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Hoffmann, R. A wiki for the life sciences where authorship matters. Nature Genetics (2008)
 
 
 
 
 

Differences in feminine and masculine characteristics in women as a function of handedness: support for the Geschwind/Galaburda theory of brain organization.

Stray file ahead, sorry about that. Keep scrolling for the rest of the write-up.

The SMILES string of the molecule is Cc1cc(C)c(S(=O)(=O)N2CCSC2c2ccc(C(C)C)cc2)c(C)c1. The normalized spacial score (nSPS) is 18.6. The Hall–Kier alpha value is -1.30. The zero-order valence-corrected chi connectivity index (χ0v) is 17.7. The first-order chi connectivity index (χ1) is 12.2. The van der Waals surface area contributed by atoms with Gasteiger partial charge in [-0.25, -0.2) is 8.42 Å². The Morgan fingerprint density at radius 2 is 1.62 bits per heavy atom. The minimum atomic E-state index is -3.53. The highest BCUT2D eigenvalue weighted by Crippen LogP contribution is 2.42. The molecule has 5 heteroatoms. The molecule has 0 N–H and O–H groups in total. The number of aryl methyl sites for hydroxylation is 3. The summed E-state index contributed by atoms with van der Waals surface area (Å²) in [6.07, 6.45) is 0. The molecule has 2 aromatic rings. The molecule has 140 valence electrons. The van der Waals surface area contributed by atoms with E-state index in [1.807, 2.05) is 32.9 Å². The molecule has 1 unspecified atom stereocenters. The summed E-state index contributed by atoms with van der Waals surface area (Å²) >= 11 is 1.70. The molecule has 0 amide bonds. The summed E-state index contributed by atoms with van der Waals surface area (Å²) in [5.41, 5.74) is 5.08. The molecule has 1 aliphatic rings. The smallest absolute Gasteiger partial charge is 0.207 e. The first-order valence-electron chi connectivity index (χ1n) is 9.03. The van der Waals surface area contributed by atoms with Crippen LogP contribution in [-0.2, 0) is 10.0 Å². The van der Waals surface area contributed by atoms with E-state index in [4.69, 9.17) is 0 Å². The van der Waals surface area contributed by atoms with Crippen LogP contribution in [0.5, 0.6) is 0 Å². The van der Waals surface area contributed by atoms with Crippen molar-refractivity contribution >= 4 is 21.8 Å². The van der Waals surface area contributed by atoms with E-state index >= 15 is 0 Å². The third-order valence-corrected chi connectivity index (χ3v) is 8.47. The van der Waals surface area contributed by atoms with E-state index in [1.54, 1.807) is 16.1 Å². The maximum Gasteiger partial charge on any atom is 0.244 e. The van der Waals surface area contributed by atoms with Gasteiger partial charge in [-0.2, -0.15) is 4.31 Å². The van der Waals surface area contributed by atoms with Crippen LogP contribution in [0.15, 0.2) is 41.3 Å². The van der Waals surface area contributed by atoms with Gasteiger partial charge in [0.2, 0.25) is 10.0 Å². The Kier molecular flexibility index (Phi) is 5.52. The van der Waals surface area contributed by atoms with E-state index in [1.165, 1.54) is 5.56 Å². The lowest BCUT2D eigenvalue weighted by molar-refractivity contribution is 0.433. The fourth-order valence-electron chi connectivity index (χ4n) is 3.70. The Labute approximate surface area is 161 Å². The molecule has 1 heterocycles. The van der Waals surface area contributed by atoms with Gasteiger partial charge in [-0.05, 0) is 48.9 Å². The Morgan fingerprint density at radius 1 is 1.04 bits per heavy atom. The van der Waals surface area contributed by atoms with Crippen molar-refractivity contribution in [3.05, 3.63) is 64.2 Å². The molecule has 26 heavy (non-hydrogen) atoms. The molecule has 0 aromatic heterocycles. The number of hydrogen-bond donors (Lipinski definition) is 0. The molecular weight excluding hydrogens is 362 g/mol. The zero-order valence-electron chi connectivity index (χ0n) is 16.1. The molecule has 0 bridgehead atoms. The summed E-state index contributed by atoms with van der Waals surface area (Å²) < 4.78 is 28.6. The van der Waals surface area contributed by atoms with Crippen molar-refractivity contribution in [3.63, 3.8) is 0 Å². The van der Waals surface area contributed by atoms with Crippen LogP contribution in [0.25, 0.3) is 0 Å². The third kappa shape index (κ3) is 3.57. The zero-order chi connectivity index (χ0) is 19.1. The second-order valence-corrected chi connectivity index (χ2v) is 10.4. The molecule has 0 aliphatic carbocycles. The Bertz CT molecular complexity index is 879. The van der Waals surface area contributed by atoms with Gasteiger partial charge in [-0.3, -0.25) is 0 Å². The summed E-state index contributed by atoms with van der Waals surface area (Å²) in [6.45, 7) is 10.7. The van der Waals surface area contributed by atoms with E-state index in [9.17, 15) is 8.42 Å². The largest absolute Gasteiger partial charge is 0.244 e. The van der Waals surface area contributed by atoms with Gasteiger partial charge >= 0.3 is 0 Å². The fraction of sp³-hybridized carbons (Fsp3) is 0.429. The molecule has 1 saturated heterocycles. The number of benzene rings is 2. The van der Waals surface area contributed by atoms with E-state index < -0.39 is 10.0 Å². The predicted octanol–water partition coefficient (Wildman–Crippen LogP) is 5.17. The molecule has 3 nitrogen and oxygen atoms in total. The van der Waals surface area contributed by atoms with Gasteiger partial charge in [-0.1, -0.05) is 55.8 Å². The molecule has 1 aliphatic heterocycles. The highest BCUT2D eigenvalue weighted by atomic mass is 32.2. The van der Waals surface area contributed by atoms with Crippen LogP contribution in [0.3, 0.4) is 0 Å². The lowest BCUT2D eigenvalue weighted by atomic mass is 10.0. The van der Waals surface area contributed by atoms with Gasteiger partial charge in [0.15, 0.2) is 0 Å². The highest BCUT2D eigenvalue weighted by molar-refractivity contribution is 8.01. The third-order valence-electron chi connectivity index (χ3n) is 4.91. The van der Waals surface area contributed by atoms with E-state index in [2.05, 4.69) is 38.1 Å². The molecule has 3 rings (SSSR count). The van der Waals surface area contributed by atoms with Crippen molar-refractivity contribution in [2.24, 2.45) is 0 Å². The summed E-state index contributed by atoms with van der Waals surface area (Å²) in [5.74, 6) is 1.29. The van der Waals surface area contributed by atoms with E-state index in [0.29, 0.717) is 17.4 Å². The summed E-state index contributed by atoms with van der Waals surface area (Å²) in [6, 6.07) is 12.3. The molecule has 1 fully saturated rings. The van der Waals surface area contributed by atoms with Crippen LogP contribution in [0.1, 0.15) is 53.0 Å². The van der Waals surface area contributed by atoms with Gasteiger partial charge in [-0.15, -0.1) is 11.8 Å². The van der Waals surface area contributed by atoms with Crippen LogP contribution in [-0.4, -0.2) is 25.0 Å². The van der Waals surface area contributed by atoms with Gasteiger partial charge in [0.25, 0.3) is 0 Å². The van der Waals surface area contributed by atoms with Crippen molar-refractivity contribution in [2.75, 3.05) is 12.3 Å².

The Geschwind/Galaburda testosterone theory successfully predicted differences in feminine sex role identification and behavior between women with anomalous dominance and standard dominance. The women with anomalous dominance (consisting of left-handed and ambidextrous as well as right-handed women with first-degree non-right-handed relatives) were compared to women with standard dominance (right-handed women with all right-handed first-degree relatives) on the Bem Test of Sex Role Identity and a tomboy scale. Across three samples, handedness classifications were related to both tomboy characteristics and sex role identification. In addition, the study showed that the anomalous dominance women had a higher masculine sex role identification as compared to the college normative sample for the Bem, while the standard dominance women had a higher feminine identification than the normative sample.[1]

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